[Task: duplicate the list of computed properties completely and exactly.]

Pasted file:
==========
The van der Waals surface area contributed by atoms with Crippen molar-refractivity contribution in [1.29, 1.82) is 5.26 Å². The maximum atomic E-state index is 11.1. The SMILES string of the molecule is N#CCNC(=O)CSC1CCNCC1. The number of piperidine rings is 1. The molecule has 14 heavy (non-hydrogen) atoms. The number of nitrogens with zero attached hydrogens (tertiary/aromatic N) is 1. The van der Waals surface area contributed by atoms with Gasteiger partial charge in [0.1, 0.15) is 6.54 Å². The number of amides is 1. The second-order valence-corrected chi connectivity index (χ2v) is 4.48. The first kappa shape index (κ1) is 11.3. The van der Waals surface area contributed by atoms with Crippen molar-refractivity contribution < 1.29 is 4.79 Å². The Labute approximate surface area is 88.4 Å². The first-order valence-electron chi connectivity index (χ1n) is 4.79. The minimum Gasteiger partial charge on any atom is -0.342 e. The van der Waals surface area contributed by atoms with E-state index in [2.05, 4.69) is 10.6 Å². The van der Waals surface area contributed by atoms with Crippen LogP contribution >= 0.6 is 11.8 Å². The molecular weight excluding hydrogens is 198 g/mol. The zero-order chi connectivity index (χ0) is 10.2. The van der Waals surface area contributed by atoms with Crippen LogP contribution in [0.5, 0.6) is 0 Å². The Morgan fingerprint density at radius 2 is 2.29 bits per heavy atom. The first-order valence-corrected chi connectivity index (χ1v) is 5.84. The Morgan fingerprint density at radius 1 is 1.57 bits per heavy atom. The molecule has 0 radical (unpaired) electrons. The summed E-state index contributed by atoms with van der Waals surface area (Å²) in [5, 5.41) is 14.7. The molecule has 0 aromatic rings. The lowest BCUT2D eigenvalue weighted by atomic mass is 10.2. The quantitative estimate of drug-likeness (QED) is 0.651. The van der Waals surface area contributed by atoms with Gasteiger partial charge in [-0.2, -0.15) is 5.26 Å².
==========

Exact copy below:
The van der Waals surface area contributed by atoms with Crippen molar-refractivity contribution in [1.29, 1.82) is 5.26 Å². The maximum atomic E-state index is 11.1. The SMILES string of the molecule is N#CCNC(=O)CSC1CCNCC1. The number of piperidine rings is 1. The molecule has 14 heavy (non-hydrogen) atoms. The number of nitrogens with zero attached hydrogens (tertiary/aromatic N) is 1. The van der Waals surface area contributed by atoms with Gasteiger partial charge in [0.1, 0.15) is 6.54 Å². The number of amides is 1. The second-order valence-corrected chi connectivity index (χ2v) is 4.48. The first kappa shape index (κ1) is 11.3. The van der Waals surface area contributed by atoms with Crippen molar-refractivity contribution < 1.29 is 4.79 Å². The Labute approximate surface area is 88.4 Å². The first-order valence-electron chi connectivity index (χ1n) is 4.79. The minimum Gasteiger partial charge on any atom is -0.342 e. The van der Waals surface area contributed by atoms with E-state index in [2.05, 4.69) is 10.6 Å². The van der Waals surface area contributed by atoms with Crippen LogP contribution >= 0.6 is 11.8 Å². The molecular weight excluding hydrogens is 198 g/mol. The zero-order chi connectivity index (χ0) is 10.2. The van der Waals surface area contributed by atoms with Crippen LogP contribution in [0.5, 0.6) is 0 Å². The Morgan fingerprint density at radius 2 is 2.29 bits per heavy atom. The first-order valence-corrected chi connectivity index (χ1v) is 5.84. The Morgan fingerprint density at radius 1 is 1.57 bits per heavy atom. The molecule has 0 radical (unpaired) electrons. The summed E-state index contributed by atoms with van der Waals surface area (Å²) in [5, 5.41) is 14.7. The molecule has 0 aromatic rings. The lowest BCUT2D eigenvalue weighted by atomic mass is 10.2. The quantitative estimate of drug-likeness (QED) is 0.651. The van der Waals surface area contributed by atoms with Gasteiger partial charge in [-0.2, -0.15) is 5.26 Å².